David Bourget (Western Ontario)
David Chalmers (ANU, NYU)
Rafael De Clercq
Jack Alan Reynolds
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Philosophy of the Social Sciences 20 (1):5-34 (1990)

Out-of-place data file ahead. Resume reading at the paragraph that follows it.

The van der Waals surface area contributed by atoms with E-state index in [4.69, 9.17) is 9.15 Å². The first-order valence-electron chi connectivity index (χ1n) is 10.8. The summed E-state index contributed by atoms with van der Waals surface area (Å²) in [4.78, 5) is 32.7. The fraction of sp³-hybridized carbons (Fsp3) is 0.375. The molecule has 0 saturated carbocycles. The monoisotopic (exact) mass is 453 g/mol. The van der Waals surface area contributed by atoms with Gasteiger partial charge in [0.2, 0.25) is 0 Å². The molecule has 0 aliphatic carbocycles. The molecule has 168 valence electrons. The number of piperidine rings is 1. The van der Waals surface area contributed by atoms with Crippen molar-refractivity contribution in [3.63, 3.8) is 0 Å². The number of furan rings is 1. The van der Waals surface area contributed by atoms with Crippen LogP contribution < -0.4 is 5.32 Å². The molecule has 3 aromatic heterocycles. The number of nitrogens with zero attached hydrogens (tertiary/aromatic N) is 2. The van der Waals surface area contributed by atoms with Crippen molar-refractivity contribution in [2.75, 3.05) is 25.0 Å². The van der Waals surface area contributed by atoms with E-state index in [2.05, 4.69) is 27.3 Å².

Traditionally, debates over the issue of representation in liberalism and in socialism focused on such questions as who or whose interests should be represented in order to attest to the legitimacy of representation. In this article, a different and more fundamental approach is achieved by asking how the representation is accomplished. At this methodological point, liberalism and socialism diverge in their understanding of representative government: Each follows its own philosophical paradigm(s) that underly and justify its position. Differences between liberal and socialist understandings of representation are analytically compared in three pairs of categories: (a) micro versus macro, (b) individual versus class, and (c) the formalistic versus the substantive. The most crucial differences between the social systems are found in the last pair of categories-the formalistic versus the substantive approach to representationbecause different understandings of central concepts such as democracy, freedom, and equality stem from these two frameworks.
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